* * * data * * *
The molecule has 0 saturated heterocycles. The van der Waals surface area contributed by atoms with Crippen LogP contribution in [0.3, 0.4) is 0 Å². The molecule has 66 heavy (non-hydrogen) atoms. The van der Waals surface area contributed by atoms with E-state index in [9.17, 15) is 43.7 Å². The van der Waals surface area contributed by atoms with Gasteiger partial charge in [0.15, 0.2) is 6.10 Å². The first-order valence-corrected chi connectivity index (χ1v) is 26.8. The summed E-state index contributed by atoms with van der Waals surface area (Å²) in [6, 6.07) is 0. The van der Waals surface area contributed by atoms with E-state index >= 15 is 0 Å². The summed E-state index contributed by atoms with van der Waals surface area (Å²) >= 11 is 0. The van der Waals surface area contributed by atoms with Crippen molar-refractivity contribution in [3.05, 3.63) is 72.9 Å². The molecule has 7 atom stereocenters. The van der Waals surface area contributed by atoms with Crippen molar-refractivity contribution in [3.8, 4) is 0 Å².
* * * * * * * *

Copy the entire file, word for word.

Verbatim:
The molecule has 0 saturated heterocycles. The van der Waals surface area contributed by atoms with Crippen LogP contribution in [0.3, 0.4) is 0 Å². The molecule has 66 heavy (non-hydrogen) atoms. The van der Waals surface area contributed by atoms with E-state index in [9.17, 15) is 43.7 Å². The van der Waals surface area contributed by atoms with Gasteiger partial charge in [0.15, 0.2) is 6.10 Å². The first-order valence-corrected chi connectivity index (χ1v) is 26.8. The summed E-state index contributed by atoms with van der Waals surface area (Å²) in [6, 6.07) is 0. The van der Waals surface area contributed by atoms with E-state index >= 15 is 0 Å². The summed E-state index contributed by atoms with van der Waals surface area (Å²) >= 11 is 0. The van der Waals surface area contributed by atoms with Crippen molar-refractivity contribution in [3.05, 3.63) is 72.9 Å². The molecule has 7 atom stereocenters. The van der Waals surface area contributed by atoms with Crippen molar-refractivity contribution in [3.8, 4) is 0 Å².